The suspension bridge takes you above the falls ...


, and there is (theoretically) a cable car which can take you down to the bottom of the falls for best viewing.  But, in the most-European of traditions, the park workers were on strike, so the cable car was closed.  The only other option …. the Panoramic Staircase, with a mere 487 steps.  Oh my!



They have rock-climbing tours, a scary-looking zipline across the divide, and a series of viewing platforms. 



Crossing a bridge from the mainland to tiny Isle d’ Orleans is like stepping back in history to its discovery in 1535. 


It has retained a 19th Century rural feel with farms, orchards, countryside stands, wineries, shoppes selling delicacies like terrines, confits, and other local delicacies.


It is truly the kind of place where “time stands still,” and for us, a place where WE were still for a very long time, lingering with a flight of locally made (and very strong!) ciders and gazing back across the St. Lawrence River to the mainland.




Leaving Orleans, there in the middle of a vacant farmfield in the middle of nowhere, was this magnificent statue of Espace Felix-Leclerc, memorial to local-boy poet and singer.  


Super huge and made entirely of individual letters which apparently spell French words we could not read, it was surprising in its scale and detail!



Old Quebec City was an amazing place to visit, but we were looking forward to breaking up with the Google Translate app and returning to the English language.  Navigation was a running comedy routine between us, with every storefront window and flashing road sign a mystery.  Is the road closed?  One-way street? For government officials only?  Under construction? The fastest way to Costco (yes, for all their old-world charm, they have that here, too …)?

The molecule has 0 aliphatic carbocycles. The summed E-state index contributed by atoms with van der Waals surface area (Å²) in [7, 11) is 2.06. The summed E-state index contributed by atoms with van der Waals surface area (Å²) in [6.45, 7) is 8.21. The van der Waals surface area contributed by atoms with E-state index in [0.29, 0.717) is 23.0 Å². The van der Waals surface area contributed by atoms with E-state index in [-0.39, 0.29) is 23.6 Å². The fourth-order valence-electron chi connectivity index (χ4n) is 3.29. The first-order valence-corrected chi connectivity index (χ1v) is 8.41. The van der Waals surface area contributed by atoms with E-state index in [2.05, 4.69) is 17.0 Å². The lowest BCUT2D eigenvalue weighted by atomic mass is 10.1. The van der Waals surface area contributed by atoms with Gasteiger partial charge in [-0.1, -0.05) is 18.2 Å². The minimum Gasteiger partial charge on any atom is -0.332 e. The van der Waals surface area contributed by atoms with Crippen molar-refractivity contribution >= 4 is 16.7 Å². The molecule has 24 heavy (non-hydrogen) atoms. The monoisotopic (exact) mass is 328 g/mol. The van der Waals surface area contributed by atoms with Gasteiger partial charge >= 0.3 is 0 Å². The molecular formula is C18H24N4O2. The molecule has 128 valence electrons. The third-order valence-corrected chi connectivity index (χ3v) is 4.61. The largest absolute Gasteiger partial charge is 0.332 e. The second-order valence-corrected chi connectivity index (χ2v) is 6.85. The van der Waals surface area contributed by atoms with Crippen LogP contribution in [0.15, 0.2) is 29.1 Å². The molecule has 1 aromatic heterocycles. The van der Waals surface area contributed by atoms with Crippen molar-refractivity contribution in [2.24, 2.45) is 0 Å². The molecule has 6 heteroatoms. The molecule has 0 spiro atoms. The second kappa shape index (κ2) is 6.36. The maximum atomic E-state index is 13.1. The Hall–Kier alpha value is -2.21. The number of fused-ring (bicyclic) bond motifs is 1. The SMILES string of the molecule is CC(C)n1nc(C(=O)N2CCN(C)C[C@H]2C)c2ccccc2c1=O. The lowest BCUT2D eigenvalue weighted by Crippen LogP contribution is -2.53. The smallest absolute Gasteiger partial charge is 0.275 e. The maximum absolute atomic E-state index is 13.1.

NO IDEA!!!
The official slogan for Quebec, “Je me souviens,” fits perfectly, meaning “I remember.”  For the residents of this charming province, they remember their heritage, their roots, their history.  For Piérre and Theresé, we remember a place of great romance and beauty and one of the most unusual stops of this trip so far! 


 And the final most-CHARMing thing about Old Quebec?  "LUCKY CHARMS" -- everywhere we went!  Of course we approve.



Voted best destination in Canada by Travel + Leisure, Expedia, USA Today 10BEST, and others, Old Quebec City definitely warrants a place on your travel bucket list.  

J'adore le québec! We love Quebec!




2 comments:

  1. Very nice! I have always loved the big murals and it was nice to see pics of them and the city in summer. We have only been there in the winter for the carnival and skiing.

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  2. Ah Quebec! You really captured the beauty and European feel of Quebec. Nice job! We lived in Montreal for a bit and loved it...except the winters. And being originally from WI and AK we feel we know winters. Enjoy Quebec In the summer, enjoy Arizona during the winter, eat poutine year round. Thanks for another interesting post.